Loosen the lower caliper bolt by turning it in the clockwise direction (as seen from the outside of the vehicle) with the 14mm socket and a 3/8" drive ratchet.

Then loosen the upper caliper bolt by turning it in the clockwise direction (as seen from the outside of the car) with the 14mm socket and a 3/8" drive ratchet.

Remove Lower Caliper Bolt
Two Caliper Bolts Removed
Pull Caliper Off Pads
Spin out the two caliper bolts by hand and set them aside in a safe place.

Carefully pull the caliper off the old pads and out of the bracket.

Rest Caliper On Rotor
Two "V" Spring Clips
Remove Spring Clips
Avoid stressing, kinking, bending or pulling on the rubber brake fluid hose.

Rest the caliper on the rotor or suspend it from the suspension spring with a bungee cord or some twine.

Pull the two "V" shaped metal spring clips off the rear edge of the old brake pads.

Your new set of rear brake pads may include new "V" spring clips. If not, save the old ones for re-installation later.

Pull Off Lower Clip
Push In Metal Tab
Remove Outer Pad
I found it difficult to pull the old brake pads out of the bracket due to the metal tabs on the pad abutment clips.

If necessary, gently push in the metal tabs with a flathead screwdriver to release the old brake pads from the bracket.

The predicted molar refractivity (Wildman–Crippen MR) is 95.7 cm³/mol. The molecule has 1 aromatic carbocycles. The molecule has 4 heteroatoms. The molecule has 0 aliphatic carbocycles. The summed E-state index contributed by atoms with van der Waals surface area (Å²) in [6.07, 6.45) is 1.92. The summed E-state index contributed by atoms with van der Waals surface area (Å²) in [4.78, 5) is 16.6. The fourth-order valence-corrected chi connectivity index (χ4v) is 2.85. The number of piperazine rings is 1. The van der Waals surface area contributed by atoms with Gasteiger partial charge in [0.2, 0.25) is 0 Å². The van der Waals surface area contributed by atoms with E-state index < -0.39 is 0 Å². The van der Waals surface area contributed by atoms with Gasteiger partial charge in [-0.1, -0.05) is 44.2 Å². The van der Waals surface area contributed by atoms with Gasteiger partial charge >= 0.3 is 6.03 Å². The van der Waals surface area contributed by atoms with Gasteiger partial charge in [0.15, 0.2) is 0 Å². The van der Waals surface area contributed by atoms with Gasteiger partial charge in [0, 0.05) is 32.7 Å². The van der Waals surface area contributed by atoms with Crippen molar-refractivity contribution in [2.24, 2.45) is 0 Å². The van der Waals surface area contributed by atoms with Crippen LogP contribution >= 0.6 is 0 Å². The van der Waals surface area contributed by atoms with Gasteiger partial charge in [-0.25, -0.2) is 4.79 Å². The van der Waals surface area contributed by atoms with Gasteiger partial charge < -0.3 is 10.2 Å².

Push In Metal Tab
Wear Bar - Bottom Inner Pad
Replace Pad Abutment Clip
Pull the old brake pads out of the bracket.

Make a mental note of where the wear indicator bar or "squeal bar" is located on the old brake pads.

On this 2018 Tucson, the wear indicator bar was situated at the bottom of the inner brake pad.

If your new set of rear brake pads includes replacement brake hardware, pull the old pad abutment clips or "anti-rattle" clips out of the top and bottom of the bracket.


Replace Top Abutment Clip
Pull Out Caliper Slider Pins
Lubricate & Replace Pins
Apply a thin layer of brake parts lubricant grease to the top and bottom of the new pad abutment clips.

Clean off the rotor, caliper, lug studs and bracket with brake parts cleaner spray.

Push the new pad abutment clips into the top and bottom of the bracket. Make sure they are fully seated.

In order for the caliper to operate smoothly, the two caliper slider pins need to be well lubricated.

Pull the caliper slider pins out of their rubber dust boots attached to the bracket.

Apply a thin layer of brake caliper grease to the smooth parts of the caliper slider pins.

Push the caliper slider pins back into the bracket.

Attach "F" Clamp To Caliper
Twist Off Reservoir Cap
Compress Caliper Piston
In order for the caliper to fit over the thicker new brake pads, the caliper piston will need to be compressed or "retracted" back into the caliper.